DRAFT CONCEPT PAPER
JOHANNESBURG LEGACY: MILLENNIUM PARTNERSHIPS BY REUEL KHOZA: CHAIRMAN ESKOM, VICE CHAIRMAN BUSINESS COORDINATING FORUM OF SOUTH AFRICA
JOHANNESBURG LEGACY: MILLENNIUM PARTNERSHIPS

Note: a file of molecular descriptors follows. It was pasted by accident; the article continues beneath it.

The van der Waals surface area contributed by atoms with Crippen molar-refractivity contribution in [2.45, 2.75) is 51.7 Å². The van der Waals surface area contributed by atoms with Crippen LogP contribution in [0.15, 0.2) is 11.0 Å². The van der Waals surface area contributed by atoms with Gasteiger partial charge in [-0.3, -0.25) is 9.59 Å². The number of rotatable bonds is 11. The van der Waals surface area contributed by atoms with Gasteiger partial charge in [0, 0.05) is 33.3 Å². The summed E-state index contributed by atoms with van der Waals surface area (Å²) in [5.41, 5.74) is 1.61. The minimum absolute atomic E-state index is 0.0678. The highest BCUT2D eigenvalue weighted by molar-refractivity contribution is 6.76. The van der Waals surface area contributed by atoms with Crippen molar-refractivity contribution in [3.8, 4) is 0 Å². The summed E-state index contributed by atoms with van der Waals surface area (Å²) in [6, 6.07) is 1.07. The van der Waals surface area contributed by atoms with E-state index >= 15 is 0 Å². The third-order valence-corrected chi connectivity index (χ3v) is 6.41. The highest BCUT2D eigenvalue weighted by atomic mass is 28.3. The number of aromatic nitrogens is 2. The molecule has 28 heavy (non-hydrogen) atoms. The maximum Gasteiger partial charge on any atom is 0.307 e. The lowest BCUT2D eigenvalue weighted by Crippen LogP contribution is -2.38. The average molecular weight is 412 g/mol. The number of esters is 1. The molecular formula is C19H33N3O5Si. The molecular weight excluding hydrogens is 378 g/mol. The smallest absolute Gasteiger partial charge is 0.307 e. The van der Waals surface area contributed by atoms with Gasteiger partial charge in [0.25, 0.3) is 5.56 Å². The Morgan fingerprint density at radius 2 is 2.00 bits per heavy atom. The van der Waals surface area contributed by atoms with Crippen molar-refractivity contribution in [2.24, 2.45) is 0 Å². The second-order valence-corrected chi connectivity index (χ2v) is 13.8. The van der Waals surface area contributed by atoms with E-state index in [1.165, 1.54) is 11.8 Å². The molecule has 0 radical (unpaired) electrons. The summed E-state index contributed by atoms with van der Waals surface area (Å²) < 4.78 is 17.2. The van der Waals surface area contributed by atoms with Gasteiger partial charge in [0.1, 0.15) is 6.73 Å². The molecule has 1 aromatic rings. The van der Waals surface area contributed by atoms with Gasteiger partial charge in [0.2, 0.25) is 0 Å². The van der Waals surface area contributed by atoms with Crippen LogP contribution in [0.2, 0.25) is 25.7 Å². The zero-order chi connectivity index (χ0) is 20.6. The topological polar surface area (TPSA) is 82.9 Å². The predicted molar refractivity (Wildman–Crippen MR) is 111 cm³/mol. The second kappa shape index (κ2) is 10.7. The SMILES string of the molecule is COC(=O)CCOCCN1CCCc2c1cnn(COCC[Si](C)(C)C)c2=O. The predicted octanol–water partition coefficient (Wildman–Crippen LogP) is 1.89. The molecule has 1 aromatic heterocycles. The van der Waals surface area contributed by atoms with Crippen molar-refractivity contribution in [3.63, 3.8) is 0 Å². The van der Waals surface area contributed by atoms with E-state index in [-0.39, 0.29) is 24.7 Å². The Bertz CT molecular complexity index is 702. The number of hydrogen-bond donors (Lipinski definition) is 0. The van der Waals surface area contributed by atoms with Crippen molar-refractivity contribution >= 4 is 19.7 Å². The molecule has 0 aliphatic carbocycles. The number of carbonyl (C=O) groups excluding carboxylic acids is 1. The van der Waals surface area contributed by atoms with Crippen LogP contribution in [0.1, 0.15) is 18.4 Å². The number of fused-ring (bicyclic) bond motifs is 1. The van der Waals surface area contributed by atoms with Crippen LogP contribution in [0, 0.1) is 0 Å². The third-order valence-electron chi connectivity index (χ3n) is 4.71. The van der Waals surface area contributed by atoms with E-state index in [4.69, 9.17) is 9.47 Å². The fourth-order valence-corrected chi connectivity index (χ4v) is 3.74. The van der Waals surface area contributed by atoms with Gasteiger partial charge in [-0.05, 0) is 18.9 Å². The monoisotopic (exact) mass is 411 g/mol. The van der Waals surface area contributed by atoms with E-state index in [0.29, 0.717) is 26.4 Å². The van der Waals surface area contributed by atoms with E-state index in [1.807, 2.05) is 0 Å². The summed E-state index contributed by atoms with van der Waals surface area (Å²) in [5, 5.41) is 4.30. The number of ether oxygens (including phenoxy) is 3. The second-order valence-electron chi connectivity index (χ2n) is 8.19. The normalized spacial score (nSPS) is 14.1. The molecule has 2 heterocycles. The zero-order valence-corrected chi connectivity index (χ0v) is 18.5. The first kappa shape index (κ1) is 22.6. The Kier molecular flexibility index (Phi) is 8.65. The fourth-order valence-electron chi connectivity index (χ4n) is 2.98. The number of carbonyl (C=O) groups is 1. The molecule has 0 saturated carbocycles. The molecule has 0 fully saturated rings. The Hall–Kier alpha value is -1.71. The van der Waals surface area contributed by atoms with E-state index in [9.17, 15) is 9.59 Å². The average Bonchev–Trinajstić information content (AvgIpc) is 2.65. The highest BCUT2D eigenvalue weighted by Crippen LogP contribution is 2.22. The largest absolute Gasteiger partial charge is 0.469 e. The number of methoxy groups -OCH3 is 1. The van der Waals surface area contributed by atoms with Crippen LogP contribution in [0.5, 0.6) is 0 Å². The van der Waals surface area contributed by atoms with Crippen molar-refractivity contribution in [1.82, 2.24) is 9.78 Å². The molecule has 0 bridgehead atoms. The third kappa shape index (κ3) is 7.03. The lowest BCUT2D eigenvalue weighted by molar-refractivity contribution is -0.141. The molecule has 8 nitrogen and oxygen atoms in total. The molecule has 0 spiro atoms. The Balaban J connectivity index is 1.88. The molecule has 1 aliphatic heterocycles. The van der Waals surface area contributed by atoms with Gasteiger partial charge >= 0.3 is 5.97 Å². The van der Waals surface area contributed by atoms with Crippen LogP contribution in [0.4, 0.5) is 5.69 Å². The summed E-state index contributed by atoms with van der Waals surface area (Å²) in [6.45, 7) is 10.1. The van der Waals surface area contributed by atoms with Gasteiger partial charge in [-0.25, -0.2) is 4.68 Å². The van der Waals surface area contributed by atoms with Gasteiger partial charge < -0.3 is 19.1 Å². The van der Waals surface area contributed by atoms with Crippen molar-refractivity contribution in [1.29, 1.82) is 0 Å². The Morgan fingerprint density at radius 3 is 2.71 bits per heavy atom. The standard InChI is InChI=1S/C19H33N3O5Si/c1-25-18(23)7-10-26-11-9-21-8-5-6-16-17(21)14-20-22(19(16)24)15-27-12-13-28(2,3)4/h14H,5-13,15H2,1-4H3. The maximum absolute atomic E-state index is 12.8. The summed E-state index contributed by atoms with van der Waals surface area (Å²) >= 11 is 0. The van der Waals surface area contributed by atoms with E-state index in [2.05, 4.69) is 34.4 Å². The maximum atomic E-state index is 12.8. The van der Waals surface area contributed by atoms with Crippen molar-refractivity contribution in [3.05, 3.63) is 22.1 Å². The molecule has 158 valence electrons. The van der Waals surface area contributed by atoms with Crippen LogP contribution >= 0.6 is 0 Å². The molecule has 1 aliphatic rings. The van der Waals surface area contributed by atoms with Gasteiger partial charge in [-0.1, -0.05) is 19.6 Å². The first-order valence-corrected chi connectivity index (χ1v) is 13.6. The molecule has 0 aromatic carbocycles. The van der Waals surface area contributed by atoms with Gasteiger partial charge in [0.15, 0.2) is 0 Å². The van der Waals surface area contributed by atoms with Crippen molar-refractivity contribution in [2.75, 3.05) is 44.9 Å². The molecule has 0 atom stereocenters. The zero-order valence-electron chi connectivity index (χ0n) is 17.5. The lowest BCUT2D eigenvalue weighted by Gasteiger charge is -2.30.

Klaus Töpfer, Executive Director of UNEP, has called for the goal of the Summit to promote co-operation around the world to overcome poverty in a responsible way. He has also suggested that if the Summit is to be successful then it should lead to a new "global deal" that meets the needs of developing countries. This paper seeks to address the call for a “new global deal”. The New African Initiative is a call for a new relationship of partnership between Africa and the international community, especially the highly industrialised countries, to overcome the development chasm that has widened over centuries of unequal relations. A historic opportunity presents itself to end the scourge of underdevelopment that afflicts Africa. The resources, including capital, technology and human skills, that are required to launch a global war on poverty and underdevelopment exist in abundance, and are within our grasp. What is required to mobilise these resources and to use them properly, is bold and imaginative leadership that is genuinely committed to a sustained effort of human upliftment and poverty eradication, as well as a new global partnership based on shared responsibility and mutual interest. Improvements in the living standards of the marginalised offer massive potential for growth in the entire international economy, through the creation of new markets and by harnessing increased economic capacity. This will bring with it greater stability on a global scale, accompanied by the social well being and cultural exuberance that thrive in conditions of certainty. The imperative of development, therefore, not only poses a challenge to moral conscience; it is in fact fundamental to the sustainability of the globalisation process. We readily admit that globalisation is a product of scientific and technological advances many of, which have been market-driven. Yet, governments particularly those in the developed world have, in partnership with the private sector, played an important role in shaping its form, content and course. The case for the role of national authorities and private institutions in guiding the globalisation agenda along a sustainable path and, therefore, one in which its benefits are more equally spread, remains strong. Experience shows that, despite the unparalleled opportunities that globalisation has offered to some previously poor countries, there is nothing inherent in the process that automatically reduces poverty and inequality. What is needed is a commitment on the part of governments, the private sector and other institutions of civil society, to the genuine integration of all nations into the global economy and body politic. This requires the recognition of global interdependence in respect of production and demand, the environmental base that sustains the planet, crossborder migration, a global financial architecture that rewards good socio-economic management, and global governance that recognises partnership among all peoples. We hold that it is within the capacity of the international community to create fair and just conditions in which Africa can participate effectively in the global economy and body politic. [A New African Initiative [NAI], 2000 African Renaissance].